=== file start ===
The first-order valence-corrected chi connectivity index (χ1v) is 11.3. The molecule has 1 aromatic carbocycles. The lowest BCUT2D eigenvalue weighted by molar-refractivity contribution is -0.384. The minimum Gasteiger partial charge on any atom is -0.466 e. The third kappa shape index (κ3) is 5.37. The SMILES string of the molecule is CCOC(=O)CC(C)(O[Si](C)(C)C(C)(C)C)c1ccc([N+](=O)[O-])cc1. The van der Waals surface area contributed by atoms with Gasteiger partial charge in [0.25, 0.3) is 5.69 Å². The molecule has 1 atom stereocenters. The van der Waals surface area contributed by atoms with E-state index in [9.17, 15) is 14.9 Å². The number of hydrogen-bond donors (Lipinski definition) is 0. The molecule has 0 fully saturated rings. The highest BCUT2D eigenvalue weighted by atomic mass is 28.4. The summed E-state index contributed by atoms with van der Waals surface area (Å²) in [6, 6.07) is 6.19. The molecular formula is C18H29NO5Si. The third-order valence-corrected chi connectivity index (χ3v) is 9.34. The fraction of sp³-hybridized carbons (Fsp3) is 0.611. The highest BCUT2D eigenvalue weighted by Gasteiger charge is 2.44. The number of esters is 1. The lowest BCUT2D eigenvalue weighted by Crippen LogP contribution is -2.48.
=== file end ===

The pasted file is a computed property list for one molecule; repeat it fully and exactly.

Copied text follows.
The first-order valence-corrected chi connectivity index (χ1v) is 11.3. The molecule has 1 aromatic carbocycles. The lowest BCUT2D eigenvalue weighted by molar-refractivity contribution is -0.384. The minimum Gasteiger partial charge on any atom is -0.466 e. The third kappa shape index (κ3) is 5.37. The SMILES string of the molecule is CCOC(=O)CC(C)(O[Si](C)(C)C(C)(C)C)c1ccc([N+](=O)[O-])cc1. The van der Waals surface area contributed by atoms with Gasteiger partial charge in [0.25, 0.3) is 5.69 Å². The molecule has 1 atom stereocenters. The van der Waals surface area contributed by atoms with E-state index in [9.17, 15) is 14.9 Å². The number of hydrogen-bond donors (Lipinski definition) is 0. The molecule has 0 fully saturated rings. The highest BCUT2D eigenvalue weighted by atomic mass is 28.4. The summed E-state index contributed by atoms with van der Waals surface area (Å²) in [6, 6.07) is 6.19. The molecular formula is C18H29NO5Si. The third-order valence-corrected chi connectivity index (χ3v) is 9.34. The fraction of sp³-hybridized carbons (Fsp3) is 0.611. The highest BCUT2D eigenvalue weighted by Gasteiger charge is 2.44. The number of esters is 1. The lowest BCUT2D eigenvalue weighted by Crippen LogP contribution is -2.48.